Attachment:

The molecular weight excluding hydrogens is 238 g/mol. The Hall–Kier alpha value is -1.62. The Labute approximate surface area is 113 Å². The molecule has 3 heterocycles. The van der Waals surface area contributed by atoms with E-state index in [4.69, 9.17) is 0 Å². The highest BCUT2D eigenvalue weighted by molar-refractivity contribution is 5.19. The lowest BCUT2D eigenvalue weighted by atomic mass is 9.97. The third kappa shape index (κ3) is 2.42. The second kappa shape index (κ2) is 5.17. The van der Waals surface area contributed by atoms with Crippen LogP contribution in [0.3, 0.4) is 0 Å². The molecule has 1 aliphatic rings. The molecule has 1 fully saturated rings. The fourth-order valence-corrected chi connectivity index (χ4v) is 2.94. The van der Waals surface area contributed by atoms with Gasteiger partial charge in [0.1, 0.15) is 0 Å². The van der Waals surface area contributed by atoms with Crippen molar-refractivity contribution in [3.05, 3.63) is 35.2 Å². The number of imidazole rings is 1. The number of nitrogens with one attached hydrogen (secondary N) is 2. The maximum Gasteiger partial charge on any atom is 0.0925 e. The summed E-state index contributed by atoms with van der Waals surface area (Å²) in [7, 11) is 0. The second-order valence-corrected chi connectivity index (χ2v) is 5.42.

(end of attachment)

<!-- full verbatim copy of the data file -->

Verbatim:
The molecular weight excluding hydrogens is 238 g/mol. The Hall–Kier alpha value is -1.62. The Labute approximate surface area is 113 Å². The molecule has 3 heterocycles. The van der Waals surface area contributed by atoms with E-state index in [4.69, 9.17) is 0 Å². The highest BCUT2D eigenvalue weighted by molar-refractivity contribution is 5.19. The lowest BCUT2D eigenvalue weighted by atomic mass is 9.97. The third kappa shape index (κ3) is 2.42. The second kappa shape index (κ2) is 5.17. The van der Waals surface area contributed by atoms with Crippen LogP contribution in [0.3, 0.4) is 0 Å². The molecule has 1 aliphatic rings. The molecule has 1 fully saturated rings. The fourth-order valence-corrected chi connectivity index (χ4v) is 2.94. The van der Waals surface area contributed by atoms with Gasteiger partial charge in [0.1, 0.15) is 0 Å². The van der Waals surface area contributed by atoms with Crippen molar-refractivity contribution in [3.05, 3.63) is 35.2 Å². The number of imidazole rings is 1. The number of nitrogens with one attached hydrogen (secondary N) is 2. The maximum Gasteiger partial charge on any atom is 0.0925 e. The summed E-state index contributed by atoms with van der Waals surface area (Å²) in [7, 11) is 0. The second-order valence-corrected chi connectivity index (χ2v) is 5.42.